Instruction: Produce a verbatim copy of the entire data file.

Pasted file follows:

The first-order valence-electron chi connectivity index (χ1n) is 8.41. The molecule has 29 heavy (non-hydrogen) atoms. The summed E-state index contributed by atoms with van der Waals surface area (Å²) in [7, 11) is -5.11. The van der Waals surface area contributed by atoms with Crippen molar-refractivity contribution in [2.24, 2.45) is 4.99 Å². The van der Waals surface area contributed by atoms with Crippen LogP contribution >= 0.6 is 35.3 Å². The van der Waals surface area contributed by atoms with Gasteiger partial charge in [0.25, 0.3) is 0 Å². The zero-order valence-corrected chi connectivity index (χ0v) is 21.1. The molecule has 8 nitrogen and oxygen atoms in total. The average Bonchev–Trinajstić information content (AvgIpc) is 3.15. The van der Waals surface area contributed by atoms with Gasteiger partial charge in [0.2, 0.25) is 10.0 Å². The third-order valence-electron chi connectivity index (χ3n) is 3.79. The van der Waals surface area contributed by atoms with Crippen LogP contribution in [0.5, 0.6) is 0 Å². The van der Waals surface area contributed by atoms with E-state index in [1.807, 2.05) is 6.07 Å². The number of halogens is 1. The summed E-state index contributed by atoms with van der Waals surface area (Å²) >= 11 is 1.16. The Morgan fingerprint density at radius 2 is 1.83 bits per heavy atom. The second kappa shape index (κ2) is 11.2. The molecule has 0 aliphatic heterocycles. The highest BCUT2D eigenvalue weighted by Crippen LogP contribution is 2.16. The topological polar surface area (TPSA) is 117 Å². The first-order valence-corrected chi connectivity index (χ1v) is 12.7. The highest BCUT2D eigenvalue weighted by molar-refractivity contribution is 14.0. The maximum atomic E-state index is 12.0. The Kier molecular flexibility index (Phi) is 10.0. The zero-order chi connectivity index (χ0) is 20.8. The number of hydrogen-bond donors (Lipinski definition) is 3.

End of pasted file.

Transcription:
The first-order valence-electron chi connectivity index (χ1n) is 8.41. The molecule has 29 heavy (non-hydrogen) atoms. The summed E-state index contributed by atoms with van der Waals surface area (Å²) in [7, 11) is -5.11. The van der Waals surface area contributed by atoms with Crippen molar-refractivity contribution in [2.24, 2.45) is 4.99 Å². The van der Waals surface area contributed by atoms with Crippen LogP contribution >= 0.6 is 35.3 Å². The van der Waals surface area contributed by atoms with Gasteiger partial charge in [0.25, 0.3) is 0 Å². The zero-order valence-corrected chi connectivity index (χ0v) is 21.1. The molecule has 8 nitrogen and oxygen atoms in total. The average Bonchev–Trinajstić information content (AvgIpc) is 3.15. The van der Waals surface area contributed by atoms with Gasteiger partial charge in [0.2, 0.25) is 10.0 Å². The third-order valence-electron chi connectivity index (χ3n) is 3.79. The van der Waals surface area contributed by atoms with Crippen LogP contribution in [0.5, 0.6) is 0 Å². The van der Waals surface area contributed by atoms with E-state index in [1.807, 2.05) is 6.07 Å². The number of halogens is 1. The summed E-state index contributed by atoms with van der Waals surface area (Å²) >= 11 is 1.16. The Morgan fingerprint density at radius 2 is 1.83 bits per heavy atom. The second kappa shape index (κ2) is 11.2. The molecule has 0 aliphatic heterocycles. The highest BCUT2D eigenvalue weighted by Crippen LogP contribution is 2.16. The topological polar surface area (TPSA) is 117 Å². The first-order valence-corrected chi connectivity index (χ1v) is 12.7. The highest BCUT2D eigenvalue weighted by molar-refractivity contribution is 14.0. The maximum atomic E-state index is 12.0. The Kier molecular flexibility index (Phi) is 10.0. The zero-order chi connectivity index (χ0) is 20.8. The number of hydrogen-bond donors (Lipinski definition) is 3.